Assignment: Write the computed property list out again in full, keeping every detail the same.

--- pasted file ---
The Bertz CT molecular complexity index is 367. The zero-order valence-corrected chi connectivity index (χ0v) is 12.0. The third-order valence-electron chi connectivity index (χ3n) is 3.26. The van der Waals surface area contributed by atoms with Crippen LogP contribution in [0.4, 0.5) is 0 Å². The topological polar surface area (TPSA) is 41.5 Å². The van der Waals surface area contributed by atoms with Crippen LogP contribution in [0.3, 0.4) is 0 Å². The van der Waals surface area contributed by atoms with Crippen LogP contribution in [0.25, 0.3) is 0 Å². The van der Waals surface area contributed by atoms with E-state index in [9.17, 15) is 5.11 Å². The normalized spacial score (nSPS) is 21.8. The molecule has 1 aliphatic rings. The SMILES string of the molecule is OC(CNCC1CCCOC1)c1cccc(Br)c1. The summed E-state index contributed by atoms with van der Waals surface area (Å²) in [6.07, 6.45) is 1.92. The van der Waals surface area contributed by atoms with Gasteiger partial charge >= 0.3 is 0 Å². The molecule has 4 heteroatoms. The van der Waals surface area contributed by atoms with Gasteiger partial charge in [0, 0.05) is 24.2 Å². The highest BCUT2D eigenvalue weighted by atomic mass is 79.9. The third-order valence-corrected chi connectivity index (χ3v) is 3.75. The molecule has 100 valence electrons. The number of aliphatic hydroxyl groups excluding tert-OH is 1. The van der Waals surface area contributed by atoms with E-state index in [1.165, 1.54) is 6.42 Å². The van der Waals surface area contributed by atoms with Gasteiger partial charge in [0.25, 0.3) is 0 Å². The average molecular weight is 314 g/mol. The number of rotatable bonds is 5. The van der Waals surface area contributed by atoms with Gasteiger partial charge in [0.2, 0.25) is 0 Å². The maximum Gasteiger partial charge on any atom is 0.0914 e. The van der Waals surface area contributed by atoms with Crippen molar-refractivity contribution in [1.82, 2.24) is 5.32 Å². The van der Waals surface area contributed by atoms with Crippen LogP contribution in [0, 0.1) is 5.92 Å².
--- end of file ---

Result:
The Bertz CT molecular complexity index is 367. The zero-order valence-corrected chi connectivity index (χ0v) is 12.0. The third-order valence-electron chi connectivity index (χ3n) is 3.26. The van der Waals surface area contributed by atoms with Crippen LogP contribution in [0.4, 0.5) is 0 Å². The topological polar surface area (TPSA) is 41.5 Å². The van der Waals surface area contributed by atoms with Crippen LogP contribution in [0.3, 0.4) is 0 Å². The van der Waals surface area contributed by atoms with Crippen LogP contribution in [0.25, 0.3) is 0 Å². The van der Waals surface area contributed by atoms with E-state index in [9.17, 15) is 5.11 Å². The normalized spacial score (nSPS) is 21.8. The molecule has 1 aliphatic rings. The SMILES string of the molecule is OC(CNCC1CCCOC1)c1cccc(Br)c1. The summed E-state index contributed by atoms with van der Waals surface area (Å²) in [6.07, 6.45) is 1.92. The van der Waals surface area contributed by atoms with Gasteiger partial charge >= 0.3 is 0 Å². The molecule has 4 heteroatoms. The van der Waals surface area contributed by atoms with Gasteiger partial charge in [0, 0.05) is 24.2 Å². The highest BCUT2D eigenvalue weighted by atomic mass is 79.9. The third-order valence-corrected chi connectivity index (χ3v) is 3.75. The molecule has 100 valence electrons. The number of aliphatic hydroxyl groups excluding tert-OH is 1. The van der Waals surface area contributed by atoms with E-state index in [1.165, 1.54) is 6.42 Å². The van der Waals surface area contributed by atoms with Gasteiger partial charge in [0.25, 0.3) is 0 Å². The average molecular weight is 314 g/mol. The number of rotatable bonds is 5. The van der Waals surface area contributed by atoms with Gasteiger partial charge in [0.2, 0.25) is 0 Å². The maximum Gasteiger partial charge on any atom is 0.0914 e. The van der Waals surface area contributed by atoms with Crippen molar-refractivity contribution in [1.82, 2.24) is 5.32 Å². The van der Waals surface area contributed by atoms with Crippen LogP contribution in [0, 0.1) is 5.92 Å².